“It’s more likely that they will come back to your ED, and that they didn’t have to go somewhere else to get the correct care, in their mind,” Brown says.
The vast majority of patients don’t have any concerns at all about their ED care.
“Almost all of them are just grateful for the call,” Brown says.
In about one out of 20 calls, the patient expresses an unresolved concern. Usually, this involves a minor question that’s easily answered.
“It’s rare that something turns up,” Brown notes. “But if you multiply those by all the patients who come in, it does catch a pretty decent number of patients who are sort of simmering and wondering what to do next.”
For example, one patient asked if the EP wanted to end a previous antibiotic course before beginning a newly prescribed one.
“This prevents those month-later complaints where a patient will say, ‘My primary care physician says I never should have been taking that medication in the first place,’” Brown explains.
If the patient is extremely upset or angry, the EP involves the medical director or ED chair.
“Most of the time, if you can address it within three days of the visit, the patient doesn’t have time to research online for an attorney or talk to their family who thinks they should call an attorney,” Brown says.
If there truly is a concern that the standard of care wasn’t met, or a patient mentions they’ve been in touch with an attorney, the EP involves the hospital’s risk management department and its malpractice insurance carrier.
“It’s best to have them on board to guide you through the next step,” Brown recommends. “You don’t want to inadvertently acknowledge a breach in the standard of care, and now you’re a witness.”
Address Concerns in ED
Several years ago, Banner Estrella Medical Center’s ED piloted a program to identify patient concerns before patients left the ED, reducing the number of formal complaints by 87%.1
A designated individual asked every ED patient about to be discharged if they had any unresolved concerns. If the patient said yes, the EP went back to the patient and resolved the concern.
Some patients admitted they weren’t comfortable going home, or had noticed an abnormal finding in their lab work that the EP hadn’t mentioned.
“After the EP tells them, ‘We’re going to send you home,’ we gave them 10 minutes to think about it,” Brown recalls. “It gave us a second chance to correct misconceptions.”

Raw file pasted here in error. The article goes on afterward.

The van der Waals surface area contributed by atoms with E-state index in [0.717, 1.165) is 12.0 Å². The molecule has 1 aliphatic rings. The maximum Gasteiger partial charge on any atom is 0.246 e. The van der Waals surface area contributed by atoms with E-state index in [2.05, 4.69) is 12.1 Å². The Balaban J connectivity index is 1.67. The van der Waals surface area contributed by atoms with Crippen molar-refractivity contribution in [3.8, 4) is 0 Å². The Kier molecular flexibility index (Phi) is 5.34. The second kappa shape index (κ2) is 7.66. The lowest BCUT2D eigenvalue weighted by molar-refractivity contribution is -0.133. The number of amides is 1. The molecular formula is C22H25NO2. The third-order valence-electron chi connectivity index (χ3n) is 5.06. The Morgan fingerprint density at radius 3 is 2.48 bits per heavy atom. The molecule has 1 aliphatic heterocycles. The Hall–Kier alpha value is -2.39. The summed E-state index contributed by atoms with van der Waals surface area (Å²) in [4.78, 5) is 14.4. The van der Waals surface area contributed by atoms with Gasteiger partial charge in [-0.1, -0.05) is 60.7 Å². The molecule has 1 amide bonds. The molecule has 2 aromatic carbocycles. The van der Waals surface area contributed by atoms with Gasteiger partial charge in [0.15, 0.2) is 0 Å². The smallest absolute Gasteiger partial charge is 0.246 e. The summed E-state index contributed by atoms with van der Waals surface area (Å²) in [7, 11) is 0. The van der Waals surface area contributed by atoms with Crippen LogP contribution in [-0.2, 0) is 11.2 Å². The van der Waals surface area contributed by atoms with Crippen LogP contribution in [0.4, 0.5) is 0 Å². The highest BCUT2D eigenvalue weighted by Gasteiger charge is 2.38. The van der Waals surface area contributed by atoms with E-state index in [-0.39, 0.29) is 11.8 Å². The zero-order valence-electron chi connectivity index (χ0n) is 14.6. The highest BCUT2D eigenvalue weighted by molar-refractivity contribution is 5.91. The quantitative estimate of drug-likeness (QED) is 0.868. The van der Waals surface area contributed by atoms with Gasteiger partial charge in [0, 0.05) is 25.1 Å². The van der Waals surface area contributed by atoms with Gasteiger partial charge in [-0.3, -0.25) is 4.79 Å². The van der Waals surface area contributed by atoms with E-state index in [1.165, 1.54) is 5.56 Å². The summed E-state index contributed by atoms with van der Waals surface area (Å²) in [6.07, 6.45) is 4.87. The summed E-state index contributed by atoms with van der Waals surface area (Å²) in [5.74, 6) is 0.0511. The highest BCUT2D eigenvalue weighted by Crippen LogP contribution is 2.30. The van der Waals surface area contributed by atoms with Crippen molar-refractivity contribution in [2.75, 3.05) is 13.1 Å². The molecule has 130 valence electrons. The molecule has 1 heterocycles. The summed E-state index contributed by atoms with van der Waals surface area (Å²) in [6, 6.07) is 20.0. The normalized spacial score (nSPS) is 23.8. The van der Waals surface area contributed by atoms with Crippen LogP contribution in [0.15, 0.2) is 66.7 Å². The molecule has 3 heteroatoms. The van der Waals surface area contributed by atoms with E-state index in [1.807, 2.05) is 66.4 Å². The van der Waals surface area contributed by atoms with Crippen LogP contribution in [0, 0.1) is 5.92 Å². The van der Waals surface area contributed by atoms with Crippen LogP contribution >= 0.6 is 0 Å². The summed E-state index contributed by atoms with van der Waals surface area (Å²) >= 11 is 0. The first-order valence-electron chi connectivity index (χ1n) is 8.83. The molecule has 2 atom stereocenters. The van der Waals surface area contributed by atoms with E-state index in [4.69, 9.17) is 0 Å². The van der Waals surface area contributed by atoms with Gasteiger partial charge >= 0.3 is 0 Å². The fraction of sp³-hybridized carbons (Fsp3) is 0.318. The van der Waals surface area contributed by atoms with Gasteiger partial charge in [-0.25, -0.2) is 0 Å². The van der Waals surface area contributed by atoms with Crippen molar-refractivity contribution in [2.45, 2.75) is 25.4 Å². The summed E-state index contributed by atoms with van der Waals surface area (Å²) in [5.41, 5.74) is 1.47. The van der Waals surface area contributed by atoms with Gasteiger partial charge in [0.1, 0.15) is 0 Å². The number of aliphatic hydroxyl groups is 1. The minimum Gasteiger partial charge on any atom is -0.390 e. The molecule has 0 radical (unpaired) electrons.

It worked very well for a designated person to visit every patient about to be discharged, instead of a clinician doing so, since not many had concerns. Of 5,969 ED patients surveyed over a one-year period, 348 expressed a concern about their care. The real-time survey allowed EPs to visit only the small number of patients with concerns.
However, the project was time-intensive and costly, so the hospital discontinued it.
“But it really did reduce a lot of those angry encounters a few days later,” Brown adds. “Ideally, you want to catch them before they leave. If you can do that somehow, you are saving tons of time.”
One patient was confused as to why the EP prescribed a certain antibiotic even though the patient presented with a penicillin allergy. This gave the EP the chance to explain that the antibiotic was in a different class of medication. If the EP hadn’t explained this at the point of discharge, the patient might have decided not to take the medication, risking a poor outcome.
Another approach would be for ED nurses to take on this role, and ask if patients have any concerns before discharging them.
“But that takes a lot of culture change. It’s just not how we do things in the ER,” Brown says. “Once we know the patient is stable to be discharged, we are looking for the next crashing patient.”
- Lansburg JM, Anand N, Vasko R. Utilizing real-time patient satisfaction data to perform service recovery for dissatisfied who present to the emergency department. Ann Emerg Med 2012;60:S112.
- Terrence W. Brown, MD, JD, FACEP, Chairman, Department of Emergency Medicine, Banner Estrella Medical Center, Phoenix. Phone: (602) 839-6968. Fax: (602) 839-4144. Email: firstname.lastname@example.org.
- Kathleen Shostek, RN, ARM, CPHRM, Healthcare Risk Management and Patient Safety, Sedgwick, Chicago. Phone: (312) 521-9252. Email: email@example.com.